I breathed to release the tension in my body and to somehow clear the energy in the room. I repeated various mantras to him, to myself… you are safe, you are safe, you are held. I breathed in trust, I breathed out peace and love. I felt the depth of my fear, without resistance, just letting it move through me. I let the tears stream down my cheeks, let them dry there. I called on my ancestors, and felt them there in the room, holding my hands in the darkness, feeling their presence. I had visions of them in their most glorious forms, young, vibrant, beautiful. I flooded the room with light, first green loving energy poured from my heart to my son’s, then a red cloud of light engulfed the machine…then purple flooded in and finally white light. Without attachment I felt myself rejoicing and giving thanks for this procedure and its inevitable success. I let myself enter this version of reality while surrendering control, letting myself feel it fully.
Looking back, I see each perceived obstacle as a blessing. My son was sick and not sleeping so that he would be tired enough to sleep through the procedure. My period came early so that I could sit in the seat of my intuition, so that I could feel this situation deeply. It offered me an opportunity to move into the depths of this human experience with truth and trust as my guides. So that I could more readily call in these spiritual practices I’ve been building upon since my son’s birth. When we first entered the hospital, I was immediately brought back to the days shortly after his birth when we returned to the NICU during COVID. I could barely walk, I was incontinent, still bleeding post birth, alone, no visitors. Now, two years later I enter into a different hospital, still bleeding, but this time walking and with support. I can’t help but draw the parallels between these two times and the fact that they are almost exactly two years apart. This time, though, I know how to walk myself through. I know I’ll need to process this event, I’ll let the tears rise and fall as they may, I’ll release the tightness in my chest when it starts to burn, I’ll move, I’ll write, I’ll cry my way through. And I don’t know what’s next on this journey, rarely do we, but I TRUST I’ll move through whatever it brings.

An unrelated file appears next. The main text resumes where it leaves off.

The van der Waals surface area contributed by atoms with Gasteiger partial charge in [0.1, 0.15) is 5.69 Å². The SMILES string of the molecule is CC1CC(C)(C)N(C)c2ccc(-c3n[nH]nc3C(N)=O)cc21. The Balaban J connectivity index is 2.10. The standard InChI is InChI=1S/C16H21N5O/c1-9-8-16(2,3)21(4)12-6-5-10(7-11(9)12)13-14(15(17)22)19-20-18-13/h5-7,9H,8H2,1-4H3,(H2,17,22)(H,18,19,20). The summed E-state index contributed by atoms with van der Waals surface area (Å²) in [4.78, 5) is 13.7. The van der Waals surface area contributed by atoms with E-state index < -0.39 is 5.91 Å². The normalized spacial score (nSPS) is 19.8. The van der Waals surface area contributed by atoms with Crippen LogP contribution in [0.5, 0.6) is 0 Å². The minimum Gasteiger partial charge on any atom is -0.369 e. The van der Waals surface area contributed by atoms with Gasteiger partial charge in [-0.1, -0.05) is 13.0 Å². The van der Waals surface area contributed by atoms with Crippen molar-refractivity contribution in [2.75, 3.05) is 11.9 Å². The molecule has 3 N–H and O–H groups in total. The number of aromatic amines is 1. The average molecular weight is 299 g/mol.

I know now that through each new experience this life and motherhood brings, I can either retreat into denial and isolation with surface level telling of the facts… “My son had an MRI, but yea, he’s fine, we’re fine.” OR I can use it as an opportunity to experience the depth of human emotion, and feel gratitude for this alongside the pain. I can open my heart instead of closing it down, I can allow myself to be open and express my Truth in my vulnerability. I tell this story not because I think I’m the only mother whose child has required a medical test or procedure or that I think my experience is unique, but because I know I’m not, its not. Even though I experienced this event on my own, I feel an overwhelming connection with the thousands of mothers before me who have walked a similar path and the thousands that will after me. My desire to connect with other mothers on this journey has been rekindled, I feel it stronger than ever.
As mothers, we hold a lot. Most likely more than we even acknowledge to ourselves, let alone to each other. God forbid we come off as trying to make our lives seem harder than the other’s…But this is not why we tell our stories. Not for pity, or for martyrdom, but as a reclamation of our power. As a testament to the unwavering strength and fortitude that lies in each and every one of us. That is sometimes found when we are at our lowest, in the throws of our most painful experiences. Imagine a world where we each honored this place, not only in ourselves, but in each and every other? This is the world I envision. A community of women built upon authentic expression and true compassion. One that is rooted in deep reverence for the gut-wrenching beauty that is motherhood and the powerful places it awakens within us. This is the type of movement I’m here for. Join me here mamas, we’re all in this together, mothers past-present-future, all connected, weaving this web of support and love.